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October iCIMS Insights Workforce Report: Will Robots Replace Us All?

 
Amy Byrnes
October 31, 2022

Much like an overtired toddler who doesn’t know what she wants, the talent market continues to swing one way and then in the opposite direction the following month.

After a rebound of job openings, applications and hiring in August, activity in September started trending downward. This shift could signal an early seasonal downturn for 2022, which is historically a typical end-of-year-trend or perhaps is a reaction to mounting macroeconomic pressures.

“I’d say the job market still leans toward workers,” Daniel Zhao, lead economist at Glassdoor, told CNBC. “But because things are cooling off, we can’t guarantee that will continue moving forward.”

Read the full October Insights Workforce Report to get the latest labor market activity and hiring trends.  

 

The state of the talent market

Job openings, applications, and hires remain above January 2022 activity levels but are trending downward month-over-month. ​

Although job application activity has been up 20% since the start of the year, talent shortages remain a challenge for employers. ​Talent is rethinking work – from the company they choose to align themselves with to how engaged they are on the job.​

 

Taking the pulse of the workforce right now

Only 30% of people say that they love their job. In fact, one in four people stays at their current employer in hopes of a bonus. Some are biding their time until they have enough experience or a better opportunity.​ Others report that they are burnt out and feel less productive at work, that they are no longer going above and beyond and that they are saying “no” more when asked to take on additional responsibilities.​

Nearly 30% of people report that their stress level at work has increased in the last year. According to a Harvard Business Review (HBR) article, stress makes people nearly three times as likely to leave their jobs, temporarily impairs strategic thinking and dulls creative abilities. ​

Understanding that job seekers are experiencing additional stress because of things like heavy workloads or lack of advancement opportunities can help inform employers of areas they may need to focus on as they think about the employee and talent experience. ​

“Last year, the job market was strong enough that it was easier for folks to quit without having something else lined up,” Zhao said. “I think the situation now is much softer. Anyone looking for a new job has to evaluate things on a company-by-company basis.”

iCIMS Video Studio can help you highlight employees who have progressed in their careers with your organization and inspire others to do the same.​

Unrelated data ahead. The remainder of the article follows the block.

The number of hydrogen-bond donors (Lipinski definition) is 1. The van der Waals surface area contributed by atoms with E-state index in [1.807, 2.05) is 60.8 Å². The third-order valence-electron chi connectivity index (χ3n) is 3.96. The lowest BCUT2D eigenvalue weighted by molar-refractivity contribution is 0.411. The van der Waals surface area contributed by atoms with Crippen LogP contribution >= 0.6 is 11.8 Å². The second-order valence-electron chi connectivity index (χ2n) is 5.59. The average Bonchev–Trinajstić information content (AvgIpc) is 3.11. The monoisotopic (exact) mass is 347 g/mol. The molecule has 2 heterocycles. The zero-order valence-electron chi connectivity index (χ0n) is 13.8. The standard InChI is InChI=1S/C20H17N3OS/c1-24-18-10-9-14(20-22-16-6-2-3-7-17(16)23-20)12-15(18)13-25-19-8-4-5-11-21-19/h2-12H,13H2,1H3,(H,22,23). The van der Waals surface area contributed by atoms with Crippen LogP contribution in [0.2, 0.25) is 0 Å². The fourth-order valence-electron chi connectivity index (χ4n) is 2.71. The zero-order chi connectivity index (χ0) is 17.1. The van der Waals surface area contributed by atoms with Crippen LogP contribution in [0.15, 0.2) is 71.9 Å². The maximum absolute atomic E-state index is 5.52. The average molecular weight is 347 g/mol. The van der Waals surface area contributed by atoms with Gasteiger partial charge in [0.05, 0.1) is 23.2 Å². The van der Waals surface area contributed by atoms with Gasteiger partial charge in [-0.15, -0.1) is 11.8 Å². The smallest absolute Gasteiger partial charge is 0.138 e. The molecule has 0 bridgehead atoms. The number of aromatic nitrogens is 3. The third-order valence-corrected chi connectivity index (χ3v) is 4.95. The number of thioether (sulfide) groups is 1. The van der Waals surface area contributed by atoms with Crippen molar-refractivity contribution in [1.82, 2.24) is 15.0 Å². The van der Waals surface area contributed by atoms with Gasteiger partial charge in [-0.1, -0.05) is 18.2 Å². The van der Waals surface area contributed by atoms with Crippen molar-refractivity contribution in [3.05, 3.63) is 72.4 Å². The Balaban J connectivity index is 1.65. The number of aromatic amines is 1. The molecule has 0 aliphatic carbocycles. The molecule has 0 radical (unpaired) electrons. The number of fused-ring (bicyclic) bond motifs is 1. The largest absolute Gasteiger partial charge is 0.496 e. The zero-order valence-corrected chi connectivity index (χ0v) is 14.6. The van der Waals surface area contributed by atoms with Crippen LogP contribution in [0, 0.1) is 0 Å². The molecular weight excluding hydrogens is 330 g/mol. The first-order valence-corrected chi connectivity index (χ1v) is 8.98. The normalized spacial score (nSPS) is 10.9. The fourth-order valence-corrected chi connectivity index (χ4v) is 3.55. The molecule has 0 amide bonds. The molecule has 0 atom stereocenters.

The state of hiring tech

Amid – or perhaps a result of – changing workforce expectations and reports of tech hiring slowdowns and layoffs, tech talent is looking for work. ​Tech roles now receive 27 applicants per opening, a 10% increase since the start of the year.​

Job openings and hiring activity for tech roles were similar to the overall job market from August to September. However, job applications to tech roles continued to rise month-over-month while overall job application activity declined. ​Job applications to tech roles have been steadily rising since May 2022 and have been up 23% since the start of the year. ​

Given the acceleration in digital transformation (pandemic-related and in general), many businesses have had to rethink their priorities and business models to thrive in the new digital-first economy. ​

Forty-three percent of U.S. workers say they use more technology today than two years ago. And according to International Data Corporation, the majority of enterprise organizations (at 53%) have an enterprise-wide digital transformation strategy, a 42% increase from just two years ago. ​

 

Will robots replace us all someday?

Job seekers believe the rising demand for tech talent could cost them their jobs – perhaps due to lagging tech skill sets. Thirty-five percent of workers surveyed have concerns that a robot may replace all or part of their job within the next five years. And 33% are less likely to apply for a job if it requires technical (or hard) skills such as coding or programming, social media skills or software proficiency. ​

Read the October Insights Workforce Report to learn how employers can get ahead of shortages and bridge gaps.

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